Process of Integration of Population Education

Integration of the concepts of population education into the content area of some other subject can be done when that content either already exists or has been developed.

Therefore, as planners of population education programmes for the adult learners, we first need to develop the package which is to be delivered to them.

As the purpose of this unit is not to plan and develop that package but to explain the process of integration of population education concepts into that package we, therefore, shall discuss the steps involved for developing that package very briefly and concentrate on the theme of this unit.

As already explained adult education programmes are local in nature and these are developed keeping in view the specific needs of that particular group of adults.

Identification of the Target Group

Usually, for government and non-government organizations, it is not possible to launch developmental plans for the whole country simultaneously.

Therefore, priorities are established and usually the preference is given to people living in remote rural areas, without any facility of the modern world, living purely on nature’s endowment. There may be many such groups living in distant areas of a country. Therefore, for project purposes, a specific group (area) is identified.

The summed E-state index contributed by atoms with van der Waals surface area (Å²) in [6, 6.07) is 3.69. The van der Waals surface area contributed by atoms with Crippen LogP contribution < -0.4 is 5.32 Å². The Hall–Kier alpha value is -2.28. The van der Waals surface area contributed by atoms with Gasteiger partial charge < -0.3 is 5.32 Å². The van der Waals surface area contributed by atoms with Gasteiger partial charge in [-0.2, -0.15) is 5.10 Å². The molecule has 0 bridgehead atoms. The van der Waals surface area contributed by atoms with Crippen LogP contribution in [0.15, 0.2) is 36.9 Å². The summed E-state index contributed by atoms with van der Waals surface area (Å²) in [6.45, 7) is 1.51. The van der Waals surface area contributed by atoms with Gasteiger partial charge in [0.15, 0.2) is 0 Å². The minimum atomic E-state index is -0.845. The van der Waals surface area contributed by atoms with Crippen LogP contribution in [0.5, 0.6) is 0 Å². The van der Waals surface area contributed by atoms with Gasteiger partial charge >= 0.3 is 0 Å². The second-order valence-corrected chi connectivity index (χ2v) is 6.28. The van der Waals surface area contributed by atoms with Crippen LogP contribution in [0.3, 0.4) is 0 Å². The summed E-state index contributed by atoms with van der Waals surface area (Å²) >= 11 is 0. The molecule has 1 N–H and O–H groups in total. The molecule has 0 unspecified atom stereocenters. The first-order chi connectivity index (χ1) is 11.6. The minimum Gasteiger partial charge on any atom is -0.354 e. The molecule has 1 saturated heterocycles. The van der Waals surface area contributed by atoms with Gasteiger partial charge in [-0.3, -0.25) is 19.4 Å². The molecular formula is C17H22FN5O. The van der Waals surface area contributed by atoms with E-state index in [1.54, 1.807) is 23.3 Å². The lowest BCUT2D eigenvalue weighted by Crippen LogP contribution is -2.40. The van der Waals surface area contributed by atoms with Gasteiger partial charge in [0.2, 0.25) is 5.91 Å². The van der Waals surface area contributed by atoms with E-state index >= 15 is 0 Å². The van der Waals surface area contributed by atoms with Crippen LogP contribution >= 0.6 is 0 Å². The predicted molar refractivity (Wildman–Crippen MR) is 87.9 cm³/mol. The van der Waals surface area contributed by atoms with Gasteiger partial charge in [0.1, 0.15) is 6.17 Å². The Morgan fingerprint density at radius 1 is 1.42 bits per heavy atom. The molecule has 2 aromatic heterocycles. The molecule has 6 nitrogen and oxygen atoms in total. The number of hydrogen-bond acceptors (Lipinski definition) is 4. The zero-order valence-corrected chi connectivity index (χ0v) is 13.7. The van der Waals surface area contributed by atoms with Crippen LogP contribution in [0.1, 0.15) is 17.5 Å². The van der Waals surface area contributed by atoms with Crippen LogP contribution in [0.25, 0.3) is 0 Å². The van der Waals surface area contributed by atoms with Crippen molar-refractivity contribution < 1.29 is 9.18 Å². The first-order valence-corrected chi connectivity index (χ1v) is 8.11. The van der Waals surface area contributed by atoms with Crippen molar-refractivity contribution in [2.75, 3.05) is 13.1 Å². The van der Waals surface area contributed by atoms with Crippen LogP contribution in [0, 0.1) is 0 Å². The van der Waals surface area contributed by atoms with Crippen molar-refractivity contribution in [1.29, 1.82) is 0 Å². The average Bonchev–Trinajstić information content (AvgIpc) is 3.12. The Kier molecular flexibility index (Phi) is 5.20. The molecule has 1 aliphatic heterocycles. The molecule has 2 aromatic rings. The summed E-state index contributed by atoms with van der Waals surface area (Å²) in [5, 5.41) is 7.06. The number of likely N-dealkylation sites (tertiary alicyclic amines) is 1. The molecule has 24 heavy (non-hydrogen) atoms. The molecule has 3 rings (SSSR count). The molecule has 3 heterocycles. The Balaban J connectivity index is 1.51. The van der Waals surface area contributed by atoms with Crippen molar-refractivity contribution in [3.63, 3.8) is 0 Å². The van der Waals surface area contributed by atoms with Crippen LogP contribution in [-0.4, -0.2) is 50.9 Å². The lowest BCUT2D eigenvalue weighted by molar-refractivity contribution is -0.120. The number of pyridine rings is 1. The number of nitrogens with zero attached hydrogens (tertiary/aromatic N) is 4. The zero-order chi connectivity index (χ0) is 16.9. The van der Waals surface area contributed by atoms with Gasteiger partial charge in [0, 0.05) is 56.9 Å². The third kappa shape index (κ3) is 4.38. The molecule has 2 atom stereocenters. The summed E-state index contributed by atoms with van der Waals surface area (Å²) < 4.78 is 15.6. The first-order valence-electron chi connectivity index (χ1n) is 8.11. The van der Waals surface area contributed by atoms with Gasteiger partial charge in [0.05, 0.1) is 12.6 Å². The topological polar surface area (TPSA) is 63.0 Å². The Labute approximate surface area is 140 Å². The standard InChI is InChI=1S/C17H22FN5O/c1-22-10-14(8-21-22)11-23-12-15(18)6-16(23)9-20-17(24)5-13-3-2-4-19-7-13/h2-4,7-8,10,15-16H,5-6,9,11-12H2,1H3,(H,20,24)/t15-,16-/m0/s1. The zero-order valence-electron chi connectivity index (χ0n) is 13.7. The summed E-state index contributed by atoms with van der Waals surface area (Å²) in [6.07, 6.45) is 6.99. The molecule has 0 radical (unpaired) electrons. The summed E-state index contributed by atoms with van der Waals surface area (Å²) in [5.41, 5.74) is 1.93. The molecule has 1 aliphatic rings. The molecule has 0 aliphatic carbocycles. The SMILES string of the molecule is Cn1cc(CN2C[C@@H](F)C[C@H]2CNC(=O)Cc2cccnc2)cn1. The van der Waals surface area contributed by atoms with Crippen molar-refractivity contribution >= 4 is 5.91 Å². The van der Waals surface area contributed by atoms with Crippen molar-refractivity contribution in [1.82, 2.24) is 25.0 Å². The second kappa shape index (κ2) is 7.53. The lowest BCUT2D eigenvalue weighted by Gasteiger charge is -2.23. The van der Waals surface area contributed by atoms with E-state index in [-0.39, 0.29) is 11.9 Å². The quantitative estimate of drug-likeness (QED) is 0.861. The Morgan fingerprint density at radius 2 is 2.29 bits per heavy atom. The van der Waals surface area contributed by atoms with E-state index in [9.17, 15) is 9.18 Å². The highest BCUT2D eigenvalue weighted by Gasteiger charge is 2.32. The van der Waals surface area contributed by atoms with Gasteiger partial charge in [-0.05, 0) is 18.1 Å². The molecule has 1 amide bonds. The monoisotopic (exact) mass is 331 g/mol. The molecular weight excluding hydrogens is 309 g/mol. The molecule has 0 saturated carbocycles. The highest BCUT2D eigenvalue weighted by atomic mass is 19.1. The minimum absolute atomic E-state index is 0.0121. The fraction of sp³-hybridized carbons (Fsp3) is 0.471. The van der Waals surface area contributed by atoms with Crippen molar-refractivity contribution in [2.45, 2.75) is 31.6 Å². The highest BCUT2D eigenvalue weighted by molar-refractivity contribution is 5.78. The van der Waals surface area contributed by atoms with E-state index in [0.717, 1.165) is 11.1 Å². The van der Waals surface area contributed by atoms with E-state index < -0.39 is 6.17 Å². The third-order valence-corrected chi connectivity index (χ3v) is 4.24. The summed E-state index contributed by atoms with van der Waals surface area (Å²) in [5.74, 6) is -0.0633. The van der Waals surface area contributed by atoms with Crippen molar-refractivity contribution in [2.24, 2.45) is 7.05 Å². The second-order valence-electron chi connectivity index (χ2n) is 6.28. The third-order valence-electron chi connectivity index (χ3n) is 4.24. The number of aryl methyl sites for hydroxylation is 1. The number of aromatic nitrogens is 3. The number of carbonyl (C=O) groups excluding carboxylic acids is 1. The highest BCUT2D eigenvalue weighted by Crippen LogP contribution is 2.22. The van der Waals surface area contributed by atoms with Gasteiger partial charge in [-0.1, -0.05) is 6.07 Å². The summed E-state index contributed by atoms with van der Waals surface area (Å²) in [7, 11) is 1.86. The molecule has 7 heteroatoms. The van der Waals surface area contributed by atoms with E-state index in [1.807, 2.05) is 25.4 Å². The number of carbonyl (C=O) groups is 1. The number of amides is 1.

Analysis of the Situation

Identification of a group enables us to concentrate our attention on the project activities. For better knowledge of the group and their educational and training needs, we start by analysing the situation which includes the survey of physical conditions of the area, soil, agricultural project, if any, and other raw materials, which could be used for some kind of technical and vocational training.

Most of this information may be obtained by visiting the site itself and talking to the local leadership, workers and the common man. If there is any government office, it may provide information regarding culture, religion, habits and common diseases.

There may be some literature available about life in that particular community. It may reveal several hidden things about them.

Although much of the information is obtained by indirect means of literature and the leadership of the area, but to identify the felt needs of adults, we should not depend on the secondary sources. We should arrange, either to interview all adult population of the area or, if possible, to get the question series tilled up by direct talking to them.

Some needs may be expressed by the adults, and so far as possible, these may be assigned priority. Some issues given by local leadership might be of much importance. And a training programme adapted to these issues may arouse a lot of interest and enthusiasm.

But more important are the goals and objectives of the programme for which investment is being made. In our case, a major area of interest would be the insertion of population education concepts in all study materials.

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